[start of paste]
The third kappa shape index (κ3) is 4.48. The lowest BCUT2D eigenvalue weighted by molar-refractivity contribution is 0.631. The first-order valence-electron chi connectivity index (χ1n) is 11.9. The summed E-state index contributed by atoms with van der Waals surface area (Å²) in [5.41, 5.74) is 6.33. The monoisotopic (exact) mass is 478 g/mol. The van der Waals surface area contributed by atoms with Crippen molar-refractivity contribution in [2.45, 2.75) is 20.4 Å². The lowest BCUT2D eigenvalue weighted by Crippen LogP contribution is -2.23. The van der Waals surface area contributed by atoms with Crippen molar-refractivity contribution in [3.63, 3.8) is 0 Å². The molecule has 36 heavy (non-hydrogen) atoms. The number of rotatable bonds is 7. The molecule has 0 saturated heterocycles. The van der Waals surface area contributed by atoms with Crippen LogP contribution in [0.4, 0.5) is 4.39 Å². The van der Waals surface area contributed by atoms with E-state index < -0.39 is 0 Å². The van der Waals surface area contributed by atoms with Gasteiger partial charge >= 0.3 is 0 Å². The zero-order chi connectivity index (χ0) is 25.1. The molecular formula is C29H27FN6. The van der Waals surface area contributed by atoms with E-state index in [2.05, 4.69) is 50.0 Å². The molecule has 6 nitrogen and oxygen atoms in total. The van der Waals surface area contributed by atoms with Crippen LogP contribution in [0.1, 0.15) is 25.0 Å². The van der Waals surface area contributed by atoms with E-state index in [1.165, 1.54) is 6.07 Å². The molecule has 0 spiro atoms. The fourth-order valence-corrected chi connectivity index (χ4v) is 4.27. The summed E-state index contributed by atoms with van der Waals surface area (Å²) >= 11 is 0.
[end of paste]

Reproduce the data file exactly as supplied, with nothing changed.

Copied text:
The third kappa shape index (κ3) is 4.48. The lowest BCUT2D eigenvalue weighted by molar-refractivity contribution is 0.631. The first-order valence-electron chi connectivity index (χ1n) is 11.9. The summed E-state index contributed by atoms with van der Waals surface area (Å²) in [5.41, 5.74) is 6.33. The monoisotopic (exact) mass is 478 g/mol. The van der Waals surface area contributed by atoms with Crippen molar-refractivity contribution in [2.45, 2.75) is 20.4 Å². The lowest BCUT2D eigenvalue weighted by Crippen LogP contribution is -2.23. The van der Waals surface area contributed by atoms with Crippen molar-refractivity contribution in [3.63, 3.8) is 0 Å². The molecule has 36 heavy (non-hydrogen) atoms. The number of rotatable bonds is 7. The molecule has 0 saturated heterocycles. The van der Waals surface area contributed by atoms with Crippen LogP contribution in [0.4, 0.5) is 4.39 Å². The van der Waals surface area contributed by atoms with E-state index < -0.39 is 0 Å². The van der Waals surface area contributed by atoms with Gasteiger partial charge >= 0.3 is 0 Å². The zero-order chi connectivity index (χ0) is 25.1. The molecular formula is C29H27FN6. The van der Waals surface area contributed by atoms with E-state index in [2.05, 4.69) is 50.0 Å². The molecule has 6 nitrogen and oxygen atoms in total. The van der Waals surface area contributed by atoms with Crippen LogP contribution in [0.1, 0.15) is 25.0 Å². The van der Waals surface area contributed by atoms with E-state index in [1.165, 1.54) is 6.07 Å². The molecule has 0 spiro atoms. The fourth-order valence-corrected chi connectivity index (χ4v) is 4.27. The summed E-state index contributed by atoms with van der Waals surface area (Å²) >= 11 is 0.